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It’s Not Necessarily You – It Could Be Him: Male Infertility

by - 06.17.2019 | Male Infertility

Infertility is a problem impacting the lives of 15% – 20% of the population in the United States. Infertility can affect couples of child-bearing years at any point, from 15-45, however it’s most common in couples over 35. While many may see infertility as a woman’s issue, that’s not the case. Studies show that infertility causes are shared among men and women. In over a third of all couples, the male partner’s infertility played a role in the inability to conceive.

What is Male Infertility

The main symptom of male infertility is the inability to fertilize a partner’s egg, and conceive a child. In most cases there are no other symptoms, or signs that are obvious, indicating any underlying issues. As long as a man is ejaculating normally, he may assume his sperm is healthy and finding its way to the intended target.

Unlike women, who are born with all of the eggs they will have for their lifetime, a man produces new sperm every 64 days. The number, health, and motility of the sperm can be affected by many different causes, from the temperature of the scrotum to one too many drinks to an undiagnosed condition. That’s why it’s essential to examine the reproductive health of the father, as well as the mother.

The Process of Fertility in Men

When it comes to healthy male fertility, the process can be complex. There are 4 factors governing a man’s ability to successfully fertilize his partner’s egg. These are:

  • Healthy sperm production: At least one of the testicles must be functioning normally in order for a man to produce healthy sperm. Additionally, the production and balance of hormones, such as testosterone, is necessary for healthy sperm production.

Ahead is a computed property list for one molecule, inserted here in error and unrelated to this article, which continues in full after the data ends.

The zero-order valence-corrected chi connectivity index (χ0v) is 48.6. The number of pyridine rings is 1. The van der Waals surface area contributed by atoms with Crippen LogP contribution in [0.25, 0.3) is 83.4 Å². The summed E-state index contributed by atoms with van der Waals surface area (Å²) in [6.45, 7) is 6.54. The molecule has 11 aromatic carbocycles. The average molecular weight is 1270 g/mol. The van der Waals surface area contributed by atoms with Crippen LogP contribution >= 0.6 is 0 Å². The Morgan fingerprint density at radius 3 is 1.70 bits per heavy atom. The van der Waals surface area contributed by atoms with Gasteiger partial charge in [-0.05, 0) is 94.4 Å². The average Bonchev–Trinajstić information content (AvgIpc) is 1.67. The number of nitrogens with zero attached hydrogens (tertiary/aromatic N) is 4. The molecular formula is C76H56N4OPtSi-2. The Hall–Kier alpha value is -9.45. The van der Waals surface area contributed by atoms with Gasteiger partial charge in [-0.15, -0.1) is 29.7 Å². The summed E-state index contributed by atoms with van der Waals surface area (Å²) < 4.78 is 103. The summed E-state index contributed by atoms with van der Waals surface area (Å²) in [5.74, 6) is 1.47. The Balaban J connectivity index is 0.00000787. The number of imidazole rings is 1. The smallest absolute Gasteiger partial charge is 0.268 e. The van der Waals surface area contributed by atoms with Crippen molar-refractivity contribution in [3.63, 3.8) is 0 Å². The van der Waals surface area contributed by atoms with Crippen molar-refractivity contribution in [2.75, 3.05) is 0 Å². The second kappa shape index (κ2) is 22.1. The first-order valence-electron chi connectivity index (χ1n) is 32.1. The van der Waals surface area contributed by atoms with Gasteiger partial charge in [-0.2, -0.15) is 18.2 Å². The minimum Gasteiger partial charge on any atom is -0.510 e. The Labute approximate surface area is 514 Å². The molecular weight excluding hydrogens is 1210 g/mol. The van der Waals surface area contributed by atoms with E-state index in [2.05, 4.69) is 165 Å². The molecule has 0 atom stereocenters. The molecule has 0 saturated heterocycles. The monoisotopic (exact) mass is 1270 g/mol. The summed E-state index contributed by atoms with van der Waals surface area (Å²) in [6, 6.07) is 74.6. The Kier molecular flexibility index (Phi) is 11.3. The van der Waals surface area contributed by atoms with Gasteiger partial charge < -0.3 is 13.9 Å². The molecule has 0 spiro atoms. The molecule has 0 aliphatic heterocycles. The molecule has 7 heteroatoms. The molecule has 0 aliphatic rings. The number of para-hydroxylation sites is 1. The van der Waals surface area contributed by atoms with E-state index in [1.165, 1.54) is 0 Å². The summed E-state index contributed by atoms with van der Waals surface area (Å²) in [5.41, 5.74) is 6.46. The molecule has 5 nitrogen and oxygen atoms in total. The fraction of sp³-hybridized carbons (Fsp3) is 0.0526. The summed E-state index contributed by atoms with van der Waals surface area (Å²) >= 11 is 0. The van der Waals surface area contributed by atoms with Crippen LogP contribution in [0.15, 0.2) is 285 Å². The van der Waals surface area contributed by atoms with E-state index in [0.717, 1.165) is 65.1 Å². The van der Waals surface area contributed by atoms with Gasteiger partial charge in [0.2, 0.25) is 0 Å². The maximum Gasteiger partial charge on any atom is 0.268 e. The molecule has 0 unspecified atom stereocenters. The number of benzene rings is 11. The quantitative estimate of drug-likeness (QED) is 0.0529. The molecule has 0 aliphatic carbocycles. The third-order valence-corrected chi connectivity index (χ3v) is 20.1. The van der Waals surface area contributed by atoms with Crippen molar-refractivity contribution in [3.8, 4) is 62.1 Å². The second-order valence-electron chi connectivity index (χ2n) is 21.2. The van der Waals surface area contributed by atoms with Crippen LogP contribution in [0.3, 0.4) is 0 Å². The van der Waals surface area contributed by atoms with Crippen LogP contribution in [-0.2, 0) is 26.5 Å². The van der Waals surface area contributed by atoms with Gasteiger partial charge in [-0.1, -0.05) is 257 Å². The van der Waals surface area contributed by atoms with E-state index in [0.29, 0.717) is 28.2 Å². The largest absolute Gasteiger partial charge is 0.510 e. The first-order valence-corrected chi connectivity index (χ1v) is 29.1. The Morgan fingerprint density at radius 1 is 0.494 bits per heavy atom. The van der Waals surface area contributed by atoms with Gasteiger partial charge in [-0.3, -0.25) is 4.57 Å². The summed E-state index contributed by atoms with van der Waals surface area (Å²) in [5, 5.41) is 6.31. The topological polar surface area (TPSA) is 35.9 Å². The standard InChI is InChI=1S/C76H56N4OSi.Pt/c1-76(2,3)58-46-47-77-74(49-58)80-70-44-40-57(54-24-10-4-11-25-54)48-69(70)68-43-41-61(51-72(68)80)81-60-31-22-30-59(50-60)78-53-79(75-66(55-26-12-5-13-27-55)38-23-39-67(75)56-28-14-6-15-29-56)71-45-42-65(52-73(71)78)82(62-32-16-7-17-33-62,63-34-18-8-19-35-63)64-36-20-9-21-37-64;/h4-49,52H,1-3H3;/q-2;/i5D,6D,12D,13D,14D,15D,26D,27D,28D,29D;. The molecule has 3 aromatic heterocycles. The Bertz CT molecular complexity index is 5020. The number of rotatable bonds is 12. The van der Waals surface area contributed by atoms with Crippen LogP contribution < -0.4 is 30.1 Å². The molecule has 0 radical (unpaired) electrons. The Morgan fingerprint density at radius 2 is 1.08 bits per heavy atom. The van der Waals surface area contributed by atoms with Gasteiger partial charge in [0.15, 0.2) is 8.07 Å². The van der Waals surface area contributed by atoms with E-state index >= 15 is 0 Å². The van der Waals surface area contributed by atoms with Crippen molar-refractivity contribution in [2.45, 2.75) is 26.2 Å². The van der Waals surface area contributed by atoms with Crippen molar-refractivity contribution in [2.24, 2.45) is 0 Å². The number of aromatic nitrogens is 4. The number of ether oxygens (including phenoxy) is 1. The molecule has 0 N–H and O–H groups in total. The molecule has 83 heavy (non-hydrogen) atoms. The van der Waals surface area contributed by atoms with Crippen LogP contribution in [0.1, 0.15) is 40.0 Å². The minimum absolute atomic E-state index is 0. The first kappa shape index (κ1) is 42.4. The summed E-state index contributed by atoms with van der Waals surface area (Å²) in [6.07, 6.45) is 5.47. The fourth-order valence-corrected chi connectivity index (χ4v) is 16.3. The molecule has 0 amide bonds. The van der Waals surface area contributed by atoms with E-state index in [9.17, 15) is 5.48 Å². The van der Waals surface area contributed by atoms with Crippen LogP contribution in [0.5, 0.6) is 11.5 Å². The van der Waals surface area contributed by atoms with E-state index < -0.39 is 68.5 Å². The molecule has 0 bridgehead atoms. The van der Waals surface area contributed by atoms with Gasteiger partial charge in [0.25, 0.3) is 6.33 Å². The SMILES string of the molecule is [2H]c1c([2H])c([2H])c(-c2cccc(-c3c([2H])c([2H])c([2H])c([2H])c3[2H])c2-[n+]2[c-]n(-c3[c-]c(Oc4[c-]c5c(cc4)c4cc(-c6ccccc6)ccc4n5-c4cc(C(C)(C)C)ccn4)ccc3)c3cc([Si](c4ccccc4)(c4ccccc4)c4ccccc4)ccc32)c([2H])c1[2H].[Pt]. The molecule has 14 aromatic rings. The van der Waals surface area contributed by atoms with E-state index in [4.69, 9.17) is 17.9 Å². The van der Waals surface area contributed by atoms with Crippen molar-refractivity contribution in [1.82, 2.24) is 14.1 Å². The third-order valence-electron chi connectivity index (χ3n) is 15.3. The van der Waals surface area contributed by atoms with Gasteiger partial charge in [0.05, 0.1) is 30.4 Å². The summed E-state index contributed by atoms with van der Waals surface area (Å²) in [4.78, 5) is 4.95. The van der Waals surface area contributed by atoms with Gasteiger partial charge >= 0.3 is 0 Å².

• The ability of semen to carry the sperm: Sperm mixes with semen and is ejaculated into the woman for fertilization. Inadequate semen production, or a blockage preventing the sperm from reaching the semen, can contribute to male infertility.
  • A normal sperm count: If you are not producing enough sperm (at least 15 million/mL per ejaculate) your odds of impregnating your partner are very low.
  • Sperm function: Sperm must be able to move, and function, normally in order to reach, and penetrate, your partner’s egg.

Causes of Male Infertility

Not unlike female infertility, male infertility can be related to temporary health issues, prior medical treatment, such as surgeries, or an autoimmune condition, to name a few. That’s why it’s so important to get to the room cause, and treat it. Some of the more common reasons for male infertility are:

  • Varicocele: This is the most common cause of male infertility. The veins within the testicle, which drain blood, can become swollen, hampering fertility. This can cause a spike in testicle temperature, which reduces sperm quality. Varicoceles can be treated, improving quality, production and function or the sperm, which improves the odds of pregnancy, especially when used in conjunction with IVF.